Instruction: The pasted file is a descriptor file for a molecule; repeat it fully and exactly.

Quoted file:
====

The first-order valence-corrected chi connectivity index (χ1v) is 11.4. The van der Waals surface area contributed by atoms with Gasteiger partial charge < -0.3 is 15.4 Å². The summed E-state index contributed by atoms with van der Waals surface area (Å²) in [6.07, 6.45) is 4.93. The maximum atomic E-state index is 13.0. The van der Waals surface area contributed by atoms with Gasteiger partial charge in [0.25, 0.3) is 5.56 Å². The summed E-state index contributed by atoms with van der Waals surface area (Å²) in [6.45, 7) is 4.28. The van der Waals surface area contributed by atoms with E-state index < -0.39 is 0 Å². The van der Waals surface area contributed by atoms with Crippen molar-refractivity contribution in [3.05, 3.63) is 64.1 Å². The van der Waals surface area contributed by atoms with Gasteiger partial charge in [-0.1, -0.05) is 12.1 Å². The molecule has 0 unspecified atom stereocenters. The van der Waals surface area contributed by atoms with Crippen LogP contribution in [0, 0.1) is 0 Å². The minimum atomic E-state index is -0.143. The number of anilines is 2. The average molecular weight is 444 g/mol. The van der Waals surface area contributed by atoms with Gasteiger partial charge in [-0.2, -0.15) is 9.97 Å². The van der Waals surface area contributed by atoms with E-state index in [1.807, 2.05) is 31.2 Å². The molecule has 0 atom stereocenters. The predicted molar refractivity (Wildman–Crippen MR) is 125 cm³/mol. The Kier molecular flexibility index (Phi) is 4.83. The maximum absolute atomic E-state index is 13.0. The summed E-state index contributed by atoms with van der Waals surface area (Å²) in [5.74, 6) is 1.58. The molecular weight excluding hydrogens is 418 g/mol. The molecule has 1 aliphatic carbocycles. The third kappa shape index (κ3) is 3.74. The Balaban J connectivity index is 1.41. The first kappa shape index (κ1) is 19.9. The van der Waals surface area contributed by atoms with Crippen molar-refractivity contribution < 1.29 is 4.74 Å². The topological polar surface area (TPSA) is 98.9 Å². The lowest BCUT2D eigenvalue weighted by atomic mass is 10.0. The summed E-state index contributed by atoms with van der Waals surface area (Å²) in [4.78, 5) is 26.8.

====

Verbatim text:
The first-order valence-corrected chi connectivity index (χ1v) is 11.4. The van der Waals surface area contributed by atoms with Gasteiger partial charge < -0.3 is 15.4 Å². The summed E-state index contributed by atoms with van der Waals surface area (Å²) in [6.07, 6.45) is 4.93. The maximum atomic E-state index is 13.0. The van der Waals surface area contributed by atoms with Gasteiger partial charge in [0.25, 0.3) is 5.56 Å². The summed E-state index contributed by atoms with van der Waals surface area (Å²) in [6.45, 7) is 4.28. The van der Waals surface area contributed by atoms with E-state index < -0.39 is 0 Å². The van der Waals surface area contributed by atoms with Crippen molar-refractivity contribution in [3.05, 3.63) is 64.1 Å². The van der Waals surface area contributed by atoms with Gasteiger partial charge in [-0.1, -0.05) is 12.1 Å². The molecule has 0 unspecified atom stereocenters. The van der Waals surface area contributed by atoms with Crippen LogP contribution in [0, 0.1) is 0 Å². The minimum atomic E-state index is -0.143. The number of anilines is 2. The average molecular weight is 444 g/mol. The van der Waals surface area contributed by atoms with Gasteiger partial charge in [-0.2, -0.15) is 9.97 Å². The van der Waals surface area contributed by atoms with E-state index in [1.807, 2.05) is 31.2 Å². The molecule has 0 atom stereocenters. The predicted molar refractivity (Wildman–Crippen MR) is 125 cm³/mol. The Kier molecular flexibility index (Phi) is 4.83. The maximum absolute atomic E-state index is 13.0. The summed E-state index contributed by atoms with van der Waals surface area (Å²) in [5.74, 6) is 1.58. The molecular weight excluding hydrogens is 418 g/mol. The molecule has 1 aliphatic carbocycles. The third kappa shape index (κ3) is 3.74. The Balaban J connectivity index is 1.41. The first kappa shape index (κ1) is 19.9. The van der Waals surface area contributed by atoms with Crippen molar-refractivity contribution < 1.29 is 4.74 Å². The topological polar surface area (TPSA) is 98.9 Å². The lowest BCUT2D eigenvalue weighted by atomic mass is 10.0. The summed E-state index contributed by atoms with van der Waals surface area (Å²) in [4.78, 5) is 26.8.